Jean had used her good looks and professional demeanor to snag the job, but she squandered the opportunity...

If only my boss had realized that a pretty package can hold nothing but filler and air, she would have investigated Jean's work history before hiring her--that even if you're hiring someone for a public service area, a highly competent clean-cut employee with less-than-average looks should win hands down over someone who is drop-dead gorgeous but less competent or reliable.

So how can you improve your chances of snagging that job, despite the superficial strikes against you?
--Even if you lack traditional physical beauty, act like you are beautiful.
If you take a close look at Barbra Streisand and Meryl Streep's facial features, they are not "beautiful" in a stereotypical sense. However, they both act beautiful, as if no one ever gave them that nonsense memo. Both work regularly in their fields, and both, long after they are dead, are likely to stand the test of time.
--For the job interview, dress for success.
Invest in a good traditional interview suit, even if the job involves flipping burgers at a fast-food joint. You never know when burger flipping might morph into a managerial or even an ownership possibility.

Don't assume that the job is so beneath you that you don't have to dress to impress the interviewer; keep in mind that he or she may hold your professional future in his/her hands.

And if you look like a slob, you are likely to be dismissed as one.
--Get rid of or hide the obvious tattoos (makeup) and body piercings (removal) before going to the job interview--unless, of course, if you are applying at a tattoo or body piercing shop.
Quite frankly, I don't see the beauty in such bodily mutilations, and neither will many prospective employers, so it's better to hide such markings.
--While you can't do much about being older, you can demonstrate some spark and energy. If you can look a bit younger (makeup and hair coloring), then do so; interviewers are not allowed to ask your age, so strive to look younger.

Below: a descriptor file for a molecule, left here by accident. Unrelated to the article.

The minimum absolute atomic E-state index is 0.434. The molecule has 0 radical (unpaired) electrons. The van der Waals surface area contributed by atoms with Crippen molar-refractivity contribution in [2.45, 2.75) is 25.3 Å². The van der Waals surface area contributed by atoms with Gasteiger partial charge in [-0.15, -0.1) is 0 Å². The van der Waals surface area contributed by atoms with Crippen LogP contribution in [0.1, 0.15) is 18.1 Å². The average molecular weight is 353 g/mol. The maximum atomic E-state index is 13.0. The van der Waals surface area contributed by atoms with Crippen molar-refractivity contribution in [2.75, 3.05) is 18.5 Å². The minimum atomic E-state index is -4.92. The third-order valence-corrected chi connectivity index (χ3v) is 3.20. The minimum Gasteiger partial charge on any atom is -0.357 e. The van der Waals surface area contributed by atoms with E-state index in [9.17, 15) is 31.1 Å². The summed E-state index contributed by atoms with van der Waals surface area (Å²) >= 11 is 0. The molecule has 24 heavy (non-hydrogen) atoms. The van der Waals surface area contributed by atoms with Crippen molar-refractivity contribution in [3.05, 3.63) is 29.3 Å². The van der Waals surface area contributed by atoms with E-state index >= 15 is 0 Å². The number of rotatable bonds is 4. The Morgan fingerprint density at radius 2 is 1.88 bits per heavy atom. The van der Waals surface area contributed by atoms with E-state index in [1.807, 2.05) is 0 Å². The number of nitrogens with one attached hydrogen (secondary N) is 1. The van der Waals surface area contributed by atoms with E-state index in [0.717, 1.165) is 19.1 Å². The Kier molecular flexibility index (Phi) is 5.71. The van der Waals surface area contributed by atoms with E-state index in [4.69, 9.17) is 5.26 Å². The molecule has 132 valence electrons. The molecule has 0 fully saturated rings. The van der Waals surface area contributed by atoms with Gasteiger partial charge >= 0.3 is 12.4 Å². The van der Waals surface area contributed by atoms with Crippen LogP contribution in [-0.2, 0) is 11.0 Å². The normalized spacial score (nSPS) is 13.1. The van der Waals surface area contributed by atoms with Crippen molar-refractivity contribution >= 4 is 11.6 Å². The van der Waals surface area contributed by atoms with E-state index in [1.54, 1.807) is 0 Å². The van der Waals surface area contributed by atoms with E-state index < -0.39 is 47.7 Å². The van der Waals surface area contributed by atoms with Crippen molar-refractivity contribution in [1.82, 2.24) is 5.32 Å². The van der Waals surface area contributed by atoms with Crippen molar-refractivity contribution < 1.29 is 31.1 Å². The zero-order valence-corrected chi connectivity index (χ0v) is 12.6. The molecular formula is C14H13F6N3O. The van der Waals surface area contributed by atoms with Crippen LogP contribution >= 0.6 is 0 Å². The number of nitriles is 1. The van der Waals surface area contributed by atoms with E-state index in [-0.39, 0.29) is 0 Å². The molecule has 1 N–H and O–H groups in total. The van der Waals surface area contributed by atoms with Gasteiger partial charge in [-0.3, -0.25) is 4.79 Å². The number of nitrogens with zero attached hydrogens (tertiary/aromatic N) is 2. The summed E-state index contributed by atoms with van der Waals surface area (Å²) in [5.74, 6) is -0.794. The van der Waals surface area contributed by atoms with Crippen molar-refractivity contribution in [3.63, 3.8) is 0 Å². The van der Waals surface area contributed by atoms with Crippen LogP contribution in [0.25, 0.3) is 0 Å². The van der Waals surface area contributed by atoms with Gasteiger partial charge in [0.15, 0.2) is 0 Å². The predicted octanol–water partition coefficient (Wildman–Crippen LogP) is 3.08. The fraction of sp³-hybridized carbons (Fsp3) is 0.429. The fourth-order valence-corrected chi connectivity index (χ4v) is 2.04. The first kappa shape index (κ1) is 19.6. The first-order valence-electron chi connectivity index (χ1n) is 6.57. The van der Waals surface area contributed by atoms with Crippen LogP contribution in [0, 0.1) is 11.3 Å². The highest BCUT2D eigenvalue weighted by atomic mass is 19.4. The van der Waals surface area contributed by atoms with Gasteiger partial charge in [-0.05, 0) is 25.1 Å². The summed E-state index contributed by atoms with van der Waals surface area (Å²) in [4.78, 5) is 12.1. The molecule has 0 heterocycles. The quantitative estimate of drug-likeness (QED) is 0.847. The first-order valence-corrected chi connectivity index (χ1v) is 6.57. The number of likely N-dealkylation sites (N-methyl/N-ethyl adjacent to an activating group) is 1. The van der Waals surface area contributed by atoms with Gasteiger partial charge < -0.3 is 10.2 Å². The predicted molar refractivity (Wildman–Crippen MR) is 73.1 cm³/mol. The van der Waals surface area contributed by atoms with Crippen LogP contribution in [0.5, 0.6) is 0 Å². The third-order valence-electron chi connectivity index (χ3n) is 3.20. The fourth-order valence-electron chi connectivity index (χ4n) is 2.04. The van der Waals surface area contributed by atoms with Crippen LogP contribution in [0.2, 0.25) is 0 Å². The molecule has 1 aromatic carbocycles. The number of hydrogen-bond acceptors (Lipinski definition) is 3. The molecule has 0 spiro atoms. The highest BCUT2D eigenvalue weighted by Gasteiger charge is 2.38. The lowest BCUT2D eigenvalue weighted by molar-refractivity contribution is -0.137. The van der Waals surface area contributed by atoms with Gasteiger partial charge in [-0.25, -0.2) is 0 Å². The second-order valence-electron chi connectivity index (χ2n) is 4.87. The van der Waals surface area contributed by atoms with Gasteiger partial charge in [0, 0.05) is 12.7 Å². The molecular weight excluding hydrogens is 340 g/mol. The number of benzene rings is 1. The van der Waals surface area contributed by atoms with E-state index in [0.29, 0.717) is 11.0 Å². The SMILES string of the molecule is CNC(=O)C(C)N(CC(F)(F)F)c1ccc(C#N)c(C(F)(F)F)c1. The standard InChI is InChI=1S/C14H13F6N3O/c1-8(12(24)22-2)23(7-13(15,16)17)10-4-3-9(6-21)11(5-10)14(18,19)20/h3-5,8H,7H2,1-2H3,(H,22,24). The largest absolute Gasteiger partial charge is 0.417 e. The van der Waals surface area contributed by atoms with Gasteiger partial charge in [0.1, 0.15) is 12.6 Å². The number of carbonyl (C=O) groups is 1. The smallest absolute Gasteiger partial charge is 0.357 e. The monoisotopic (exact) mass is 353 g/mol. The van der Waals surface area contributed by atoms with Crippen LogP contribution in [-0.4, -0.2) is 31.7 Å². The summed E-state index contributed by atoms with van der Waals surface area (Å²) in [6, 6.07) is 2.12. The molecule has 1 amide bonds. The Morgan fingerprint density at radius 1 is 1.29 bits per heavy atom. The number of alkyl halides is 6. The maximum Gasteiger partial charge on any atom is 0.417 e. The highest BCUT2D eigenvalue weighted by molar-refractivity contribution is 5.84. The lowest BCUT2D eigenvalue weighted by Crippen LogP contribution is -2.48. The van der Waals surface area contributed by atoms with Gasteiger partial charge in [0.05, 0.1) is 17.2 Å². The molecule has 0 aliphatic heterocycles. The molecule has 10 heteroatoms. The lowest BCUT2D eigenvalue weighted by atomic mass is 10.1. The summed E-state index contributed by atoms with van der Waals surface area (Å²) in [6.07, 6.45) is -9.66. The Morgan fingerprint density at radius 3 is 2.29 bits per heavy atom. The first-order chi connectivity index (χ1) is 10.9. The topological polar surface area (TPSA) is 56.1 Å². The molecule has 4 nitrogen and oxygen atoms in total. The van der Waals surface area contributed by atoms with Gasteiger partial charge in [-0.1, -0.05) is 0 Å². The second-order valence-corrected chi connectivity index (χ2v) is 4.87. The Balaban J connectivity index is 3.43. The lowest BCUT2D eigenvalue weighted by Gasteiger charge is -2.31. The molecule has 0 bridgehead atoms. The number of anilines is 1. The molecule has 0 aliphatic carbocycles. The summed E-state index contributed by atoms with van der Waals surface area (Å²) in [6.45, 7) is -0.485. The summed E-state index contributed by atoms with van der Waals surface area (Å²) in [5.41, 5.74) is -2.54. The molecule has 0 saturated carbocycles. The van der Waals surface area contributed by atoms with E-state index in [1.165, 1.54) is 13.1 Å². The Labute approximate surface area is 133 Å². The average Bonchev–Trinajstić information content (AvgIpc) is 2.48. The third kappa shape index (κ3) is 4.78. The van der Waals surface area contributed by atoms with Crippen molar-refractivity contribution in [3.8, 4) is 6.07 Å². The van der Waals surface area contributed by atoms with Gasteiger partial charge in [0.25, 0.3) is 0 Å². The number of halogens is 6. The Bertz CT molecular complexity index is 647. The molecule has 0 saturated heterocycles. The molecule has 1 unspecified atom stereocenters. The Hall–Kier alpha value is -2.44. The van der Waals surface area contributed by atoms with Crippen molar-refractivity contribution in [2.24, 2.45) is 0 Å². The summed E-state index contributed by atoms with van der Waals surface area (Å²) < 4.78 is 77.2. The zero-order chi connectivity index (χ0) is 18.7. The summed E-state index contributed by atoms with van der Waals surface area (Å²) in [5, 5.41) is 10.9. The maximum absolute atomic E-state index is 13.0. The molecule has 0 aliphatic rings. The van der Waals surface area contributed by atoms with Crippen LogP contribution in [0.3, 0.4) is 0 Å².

Damn right!!!

But one's got to do what's necessary.
--This last piece of advice may be difficult to hear (and I don't like offering it), but if you are overweight, work on losing some of your excess weight and getting healthier. However, don't decide that you must lose it overnight; the idea is to be glowing and healthy, and starving people are neither glowing or healthy.
If you need a job right away, start where you are right now. I offer you the same advice as I would give anyone else: dress the part for your job interview. Be crisp and professional.

Also, act like a thin person, confident and empowered, even if you don't feel like it. You need to convince the interviewer that you are so much more than just being an overweight person.

I know someone who, despite her excess weight, is very successful in life. She's very saucy and confident and allows nothing to stand in her way. She is always well-dressed, wearing current styles. Moreover, her professional dress is, well, professional.
The kumbaya version: Job interviews would be blind, and job applicants would be hired solely on the basis of their credentials, past job history, and recommendations from former employers and/or others in their profession.

However, this is the reality: you will be judged by the way you look and how you present yourself.

But with a little effort, you can still game the system to your advantage.

Good luck, my CF.